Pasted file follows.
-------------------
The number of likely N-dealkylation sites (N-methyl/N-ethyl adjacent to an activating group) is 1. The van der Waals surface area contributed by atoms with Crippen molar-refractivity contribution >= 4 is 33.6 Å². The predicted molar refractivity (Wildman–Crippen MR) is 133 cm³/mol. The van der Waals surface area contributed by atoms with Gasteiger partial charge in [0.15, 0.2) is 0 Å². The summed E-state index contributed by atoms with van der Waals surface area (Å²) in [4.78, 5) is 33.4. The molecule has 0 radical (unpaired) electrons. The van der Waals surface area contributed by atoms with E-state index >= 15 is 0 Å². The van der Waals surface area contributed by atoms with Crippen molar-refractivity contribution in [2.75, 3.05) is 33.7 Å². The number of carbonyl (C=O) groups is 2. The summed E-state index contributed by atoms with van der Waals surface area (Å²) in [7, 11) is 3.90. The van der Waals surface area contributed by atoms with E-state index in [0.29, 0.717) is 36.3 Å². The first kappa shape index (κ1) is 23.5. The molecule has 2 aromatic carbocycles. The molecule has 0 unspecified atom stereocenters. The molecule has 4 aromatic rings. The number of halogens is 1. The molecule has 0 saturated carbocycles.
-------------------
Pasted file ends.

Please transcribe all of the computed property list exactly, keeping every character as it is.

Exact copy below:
The number of likely N-dealkylation sites (N-methyl/N-ethyl adjacent to an activating group) is 1. The van der Waals surface area contributed by atoms with Crippen molar-refractivity contribution >= 4 is 33.6 Å². The predicted molar refractivity (Wildman–Crippen MR) is 133 cm³/mol. The van der Waals surface area contributed by atoms with Gasteiger partial charge in [0.15, 0.2) is 0 Å². The summed E-state index contributed by atoms with van der Waals surface area (Å²) in [4.78, 5) is 33.4. The molecule has 0 radical (unpaired) electrons. The van der Waals surface area contributed by atoms with E-state index >= 15 is 0 Å². The van der Waals surface area contributed by atoms with Crippen molar-refractivity contribution in [2.75, 3.05) is 33.7 Å². The number of carbonyl (C=O) groups is 2. The summed E-state index contributed by atoms with van der Waals surface area (Å²) in [7, 11) is 3.90. The van der Waals surface area contributed by atoms with E-state index in [0.29, 0.717) is 36.3 Å². The first kappa shape index (κ1) is 23.5. The molecule has 2 aromatic carbocycles. The molecule has 0 unspecified atom stereocenters. The molecule has 4 aromatic rings. The number of halogens is 1. The molecule has 0 saturated carbocycles.